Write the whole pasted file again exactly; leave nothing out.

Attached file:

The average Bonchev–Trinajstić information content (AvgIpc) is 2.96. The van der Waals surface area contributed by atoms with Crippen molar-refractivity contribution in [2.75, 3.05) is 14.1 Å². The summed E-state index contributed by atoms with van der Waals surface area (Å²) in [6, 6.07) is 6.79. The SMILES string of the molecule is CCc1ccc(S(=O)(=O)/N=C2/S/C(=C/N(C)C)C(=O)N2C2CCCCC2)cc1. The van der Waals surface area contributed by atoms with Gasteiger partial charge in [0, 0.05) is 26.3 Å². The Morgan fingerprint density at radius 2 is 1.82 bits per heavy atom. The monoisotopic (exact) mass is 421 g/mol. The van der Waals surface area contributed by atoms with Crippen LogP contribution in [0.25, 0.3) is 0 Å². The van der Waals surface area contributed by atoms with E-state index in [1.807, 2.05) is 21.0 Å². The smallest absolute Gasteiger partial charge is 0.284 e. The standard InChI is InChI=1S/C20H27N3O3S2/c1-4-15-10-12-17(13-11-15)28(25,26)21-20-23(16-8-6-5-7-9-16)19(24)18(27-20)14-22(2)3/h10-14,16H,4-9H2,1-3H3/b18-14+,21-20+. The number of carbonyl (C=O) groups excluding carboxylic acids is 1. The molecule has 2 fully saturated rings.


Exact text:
The average Bonchev–Trinajstić information content (AvgIpc) is 2.96. The van der Waals surface area contributed by atoms with Crippen molar-refractivity contribution in [2.75, 3.05) is 14.1 Å². The summed E-state index contributed by atoms with van der Waals surface area (Å²) in [6, 6.07) is 6.79. The SMILES string of the molecule is CCc1ccc(S(=O)(=O)/N=C2/S/C(=C/N(C)C)C(=O)N2C2CCCCC2)cc1. The van der Waals surface area contributed by atoms with Gasteiger partial charge in [0, 0.05) is 26.3 Å². The Morgan fingerprint density at radius 2 is 1.82 bits per heavy atom. The monoisotopic (exact) mass is 421 g/mol. The van der Waals surface area contributed by atoms with Crippen LogP contribution in [0.25, 0.3) is 0 Å². The van der Waals surface area contributed by atoms with E-state index in [1.807, 2.05) is 21.0 Å². The smallest absolute Gasteiger partial charge is 0.284 e. The standard InChI is InChI=1S/C20H27N3O3S2/c1-4-15-10-12-17(13-11-15)28(25,26)21-20-23(16-8-6-5-7-9-16)19(24)18(27-20)14-22(2)3/h10-14,16H,4-9H2,1-3H3/b18-14+,21-20+. The number of carbonyl (C=O) groups excluding carboxylic acids is 1. The molecule has 2 fully saturated rings.